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Dating Lessons & (500) Days of Summer

Posted Feb 14 2010 12:00pm

This is a movie treasure that captures the true messiness of love and dating. It is unique in telling the story from the male point of view and uses a terrific soundtrack. Netflix it now, especially if you’re heartbroken and still single.

Love, almost always starts off with one person loving the other person more. For those lucky in love, the other person begins to feel that way too. More often, sometimes a year, 500 days or even a decade can go by and the person the love is aimed at likes being adored but they don’t find themselves in love with the other person. While they are ready to pass the time having fun with the other person they don’t feel the same way. They’re enjoying themselves, perhaps honest like Summer about wanting a casual relationship and also giving out endless mixed messages. There is an emotional danger in mixed messages because it’s too easy, to hang on to the messages that match your own point of view and ignore the rest.

We watch Tom, drowning in expectations, shred his heart to pieces with hope while Summer clearly announces she doesn’t want a boyfriend several times. Instead of really hearing her, Tom hangs on to the fact she shares a story she never told anyone before. He’s right this is a possible clue to a future, but it is only a random bread crumb, not an entire path. He fails to make this distinction and breaks his heart. It’s very similar to Jenny Sanford believing her husband was “sweet and honest” when he refused to say he’d be faithful in his wedding vows. Denial belongs to all of us as human beings, not just alcoholics.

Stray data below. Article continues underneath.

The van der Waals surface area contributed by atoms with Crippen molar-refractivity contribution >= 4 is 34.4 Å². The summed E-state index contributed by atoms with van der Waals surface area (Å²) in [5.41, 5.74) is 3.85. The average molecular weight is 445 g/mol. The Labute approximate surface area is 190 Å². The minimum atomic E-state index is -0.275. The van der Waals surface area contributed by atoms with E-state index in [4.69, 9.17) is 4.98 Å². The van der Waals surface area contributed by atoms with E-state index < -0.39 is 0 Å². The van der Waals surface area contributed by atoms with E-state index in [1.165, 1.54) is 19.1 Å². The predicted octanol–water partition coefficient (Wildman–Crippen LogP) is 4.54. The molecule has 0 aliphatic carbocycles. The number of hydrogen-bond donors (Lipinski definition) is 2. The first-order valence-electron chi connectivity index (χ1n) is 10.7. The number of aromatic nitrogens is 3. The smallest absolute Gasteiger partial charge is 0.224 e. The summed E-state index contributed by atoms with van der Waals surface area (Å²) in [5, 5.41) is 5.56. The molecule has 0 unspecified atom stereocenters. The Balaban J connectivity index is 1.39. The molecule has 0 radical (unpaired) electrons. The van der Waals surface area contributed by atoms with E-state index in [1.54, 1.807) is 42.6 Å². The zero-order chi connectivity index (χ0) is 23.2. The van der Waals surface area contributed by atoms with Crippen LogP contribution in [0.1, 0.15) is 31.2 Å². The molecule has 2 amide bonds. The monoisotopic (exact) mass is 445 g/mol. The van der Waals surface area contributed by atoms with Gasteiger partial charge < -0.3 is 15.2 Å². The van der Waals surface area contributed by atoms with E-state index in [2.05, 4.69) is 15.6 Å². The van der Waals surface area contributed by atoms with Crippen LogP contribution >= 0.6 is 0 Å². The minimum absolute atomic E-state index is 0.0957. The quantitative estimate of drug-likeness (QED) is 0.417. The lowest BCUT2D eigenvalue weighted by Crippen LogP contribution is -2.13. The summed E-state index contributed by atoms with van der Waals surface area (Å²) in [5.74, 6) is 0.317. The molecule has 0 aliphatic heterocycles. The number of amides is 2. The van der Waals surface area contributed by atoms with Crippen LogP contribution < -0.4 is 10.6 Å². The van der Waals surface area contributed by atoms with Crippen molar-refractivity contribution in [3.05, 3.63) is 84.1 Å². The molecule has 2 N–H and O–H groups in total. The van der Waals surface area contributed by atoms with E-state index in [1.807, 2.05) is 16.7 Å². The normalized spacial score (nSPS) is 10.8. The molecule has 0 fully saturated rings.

It is Tom’s younger sister who tells him to go back and really think about all the clues he ignored that she just wasn’t into him. Even the voiceover announces, “Tom believed his expectations would align with reality.” Of course, he ends up crashing headlong into reality because his hope and expectations are taking him on another false reality journey. Love does that. We pretend things are better than they are, stay in sketchy relationships far longer than is good for us vs. risk waiting long enough for the other person to finally recognize we’re the one. 500 days is a reasonable amount of time to struggle with that dilemma, while 3 years or more is not.

Being single is hard if that’s not what you want, finding the right person is even harder and both people reaching that magical place of feeling deeply about each other is even more rare. Uncertainty and ambivalence will always be part of dating. This is why it can be a mistake to make Valentine’s Day a test for a relationship that has hardly gotten started. Still, the risk of love is worth the broken heart, and you have to find your courage to keep on taking the risks.


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